NEW YORK -- Phil Hughes will get the credit for the loss that ended the Yankees' four-game winning streak, but he likely doesn't deserve it.
After racking up 27 runs in their first three games against the Angels this week, the Yankees couldn't come up with the same big hits they got in Tuesday's and Wednesday's blowout wins.
Hughes posted a quality start on Thursday, but he didn't get much help from the offense or the bullpen. Former Yankee Chris Nelson hit two home runs -- including a grand slam in the eighth inning -- leading the Angels to an 8-4 win at Yankee Stadium.
"It was obviously better. It was hard to pitch much worse than I had been," Hughes said. "It felt like the results weren't exactly what I wanted, but I felt like I threw the ball OK. But at the end of the day it's a loss, which is not what we set out to accomplish today."
Coming off a five-start stretch in which he allowed 21 runs in 24 innings, Hughes threw six innings of three-run ball on Thursday. Designated hitter Josh Hamilton put the Angels on the board first with an RBI single in the game's opening frame, and they added two more in the third inning on catcher Hank Conger's sac fly and Nelson's solo home run.
Despite the loss, it was Hughes' best start in more than a month. The right-hander gave up six hits and struck out five on Thursday, notching his first quality start since July 2 and marking the first time he had pitched at least six innings since July 13.
"Overall, it's progress," Hughes said. "It's certainly not the way I'd like to progress; I'd like for it to kind of turn around quick. But it's a battle, and I'm going to keep doing whatever I can to stay on the right track."
The Yankees trailed the Angels, 3-1, when Hughes exited the game, their lone run coming yet another RBI hit from left fielder Alfonso Soriano. After a 4-for-5 day on Thursday, the hot-hitting veteran is 10-for-14 with four home runs and 14 RBIs over his last three games.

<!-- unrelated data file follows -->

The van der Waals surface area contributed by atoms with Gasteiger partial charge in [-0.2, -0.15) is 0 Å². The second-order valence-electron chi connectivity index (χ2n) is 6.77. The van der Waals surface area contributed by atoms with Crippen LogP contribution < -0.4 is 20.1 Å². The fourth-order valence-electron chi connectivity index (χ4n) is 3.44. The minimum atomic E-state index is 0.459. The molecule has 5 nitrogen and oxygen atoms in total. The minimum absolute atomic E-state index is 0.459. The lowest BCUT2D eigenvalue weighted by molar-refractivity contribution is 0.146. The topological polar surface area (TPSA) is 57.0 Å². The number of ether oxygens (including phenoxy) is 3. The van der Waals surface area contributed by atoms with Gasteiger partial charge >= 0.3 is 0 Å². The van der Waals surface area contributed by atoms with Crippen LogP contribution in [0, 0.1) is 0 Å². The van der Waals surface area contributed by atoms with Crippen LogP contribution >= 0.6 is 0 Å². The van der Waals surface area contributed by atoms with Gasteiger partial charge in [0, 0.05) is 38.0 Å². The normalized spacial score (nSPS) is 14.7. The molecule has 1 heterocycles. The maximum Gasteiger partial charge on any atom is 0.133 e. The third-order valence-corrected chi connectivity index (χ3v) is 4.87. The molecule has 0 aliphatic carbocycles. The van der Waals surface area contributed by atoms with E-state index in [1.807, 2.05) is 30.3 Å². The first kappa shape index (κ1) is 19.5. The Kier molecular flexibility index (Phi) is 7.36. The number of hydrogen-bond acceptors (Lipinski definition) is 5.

"Sometimes you have a good week," Soriano said. "I feel good at home plate. I'm seeing the ball good. I hope I continue hitting like this and help the team to win."
Soriano's efforts at the plate weren't enough on Thursday, though. The Yankees mustered just four runs despite 15 hits, batting 5-for-13 with runners in scoring position and leaving 12 men on base.
Angels' starter C.J. Wilson was able to limit the damage all afternoon, giving up one run while scattering 11 hits and one walk over 6 2/3 innings.
"It's just a matter of timely hitting," said right fielder Vernon Wells, who was 1-for-5 with a double and two RBIs. "Today wasn't a good day for it."
The big blow against the Yankees came in the eighth inning. Angels center fielder Mike Trout doubled off reliever Shawn Kelley led off the inning, but Boone Logan was able to retire Hamilton and shortstop Erick Aybar to bring first baseman Mark Trumbo to the plate with two outs. Logan intentionally walked Trumbo then walked Conger on eight pitches to bring up Nelson.
Nelson took the second pitch he saw from Logan and hit his first career grand slam into the seats in left field, extending the Angels' lead to six runs and getting the first multihomer game of his career.
"We're trying to keep the game close, and I let a guy like that hit a grand slam off me," Logan said. "I probably could have hit that slider I threw up to him."
Nelson -- who batted .222 with two RBIs in 10 games with the Yankees earlier this season -- batted .333 with two home runs, three walks and six RBIs over the four-game series against New York.
"It was just one of those days, man, really," Nelson said. "It just felt good and everything fell in place for me."
The Yankees added three runs in the bottom of the ninth on a RBI single from second baseman Robinson Cano and a two-run double from Wells.
The loss leaves the Yankees nine games back in the American League East race and six games back of the final AL Wild Card spot heading into a pivotal three-game series against the Red Sox in Boston this weekend.
"It's playoff baseball for us right now. I think the guys enjoy the challenge, I really do," manager Joe Girardi said. "They understand what we have to do. We have to win a lot of games, we have to win series and we have to play extremely well. I think our guys look forward to that. Baseball is meaningful for us. And it's very meaningful right now. As players, that's what you want."
Josh Vitale is an associate reporter for MLB.com. This story was not subject to the approval of Major League Baseball or its clubs.